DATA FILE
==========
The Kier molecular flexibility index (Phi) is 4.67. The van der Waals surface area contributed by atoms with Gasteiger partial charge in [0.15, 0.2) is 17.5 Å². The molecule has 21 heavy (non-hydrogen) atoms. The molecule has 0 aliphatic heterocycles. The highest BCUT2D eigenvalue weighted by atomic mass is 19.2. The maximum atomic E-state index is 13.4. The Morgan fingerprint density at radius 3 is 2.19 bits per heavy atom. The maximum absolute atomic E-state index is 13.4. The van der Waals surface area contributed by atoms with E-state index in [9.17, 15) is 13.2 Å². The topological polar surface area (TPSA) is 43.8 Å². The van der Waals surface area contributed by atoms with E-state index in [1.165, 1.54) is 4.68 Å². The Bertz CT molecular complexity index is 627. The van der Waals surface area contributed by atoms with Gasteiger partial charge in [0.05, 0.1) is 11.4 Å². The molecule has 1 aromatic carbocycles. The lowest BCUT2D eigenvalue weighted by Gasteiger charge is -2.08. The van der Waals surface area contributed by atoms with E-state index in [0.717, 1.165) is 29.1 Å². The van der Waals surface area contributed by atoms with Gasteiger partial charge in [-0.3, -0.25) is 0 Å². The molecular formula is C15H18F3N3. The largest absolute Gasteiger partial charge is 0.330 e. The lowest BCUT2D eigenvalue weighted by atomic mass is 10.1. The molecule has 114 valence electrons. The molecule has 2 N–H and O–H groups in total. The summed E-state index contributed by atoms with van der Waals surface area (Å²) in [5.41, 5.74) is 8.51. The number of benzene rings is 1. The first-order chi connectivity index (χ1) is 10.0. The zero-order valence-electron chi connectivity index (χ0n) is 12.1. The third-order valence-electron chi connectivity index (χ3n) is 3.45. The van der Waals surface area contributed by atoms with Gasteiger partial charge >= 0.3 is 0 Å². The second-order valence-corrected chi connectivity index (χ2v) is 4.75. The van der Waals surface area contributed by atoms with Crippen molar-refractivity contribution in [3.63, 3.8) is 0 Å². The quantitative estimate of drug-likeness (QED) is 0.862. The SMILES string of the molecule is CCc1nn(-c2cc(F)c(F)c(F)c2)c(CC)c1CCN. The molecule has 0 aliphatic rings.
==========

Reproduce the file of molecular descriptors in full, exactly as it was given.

The Kier molecular flexibility index (Phi) is 4.67. The van der Waals surface area contributed by atoms with Gasteiger partial charge in [0.15, 0.2) is 17.5 Å². The molecule has 21 heavy (non-hydrogen) atoms. The molecule has 0 aliphatic heterocycles. The highest BCUT2D eigenvalue weighted by atomic mass is 19.2. The maximum atomic E-state index is 13.4. The Morgan fingerprint density at radius 3 is 2.19 bits per heavy atom. The maximum absolute atomic E-state index is 13.4. The van der Waals surface area contributed by atoms with E-state index in [9.17, 15) is 13.2 Å². The topological polar surface area (TPSA) is 43.8 Å². The van der Waals surface area contributed by atoms with E-state index in [1.165, 1.54) is 4.68 Å². The Bertz CT molecular complexity index is 627. The van der Waals surface area contributed by atoms with Gasteiger partial charge in [0.05, 0.1) is 11.4 Å². The molecule has 1 aromatic carbocycles. The lowest BCUT2D eigenvalue weighted by Gasteiger charge is -2.08. The van der Waals surface area contributed by atoms with E-state index in [0.717, 1.165) is 29.1 Å². The van der Waals surface area contributed by atoms with Gasteiger partial charge in [-0.3, -0.25) is 0 Å². The molecular formula is C15H18F3N3. The largest absolute Gasteiger partial charge is 0.330 e. The lowest BCUT2D eigenvalue weighted by atomic mass is 10.1. The molecule has 114 valence electrons. The molecule has 2 N–H and O–H groups in total. The summed E-state index contributed by atoms with van der Waals surface area (Å²) in [5.41, 5.74) is 8.51. The number of benzene rings is 1. The first-order chi connectivity index (χ1) is 10.0. The zero-order valence-electron chi connectivity index (χ0n) is 12.1. The third-order valence-electron chi connectivity index (χ3n) is 3.45. The van der Waals surface area contributed by atoms with Gasteiger partial charge >= 0.3 is 0 Å². The second-order valence-corrected chi connectivity index (χ2v) is 4.75. The van der Waals surface area contributed by atoms with Crippen molar-refractivity contribution in [3.63, 3.8) is 0 Å². The quantitative estimate of drug-likeness (QED) is 0.862. The SMILES string of the molecule is CCc1nn(-c2cc(F)c(F)c(F)c2)c(CC)c1CCN. The molecule has 0 aliphatic rings.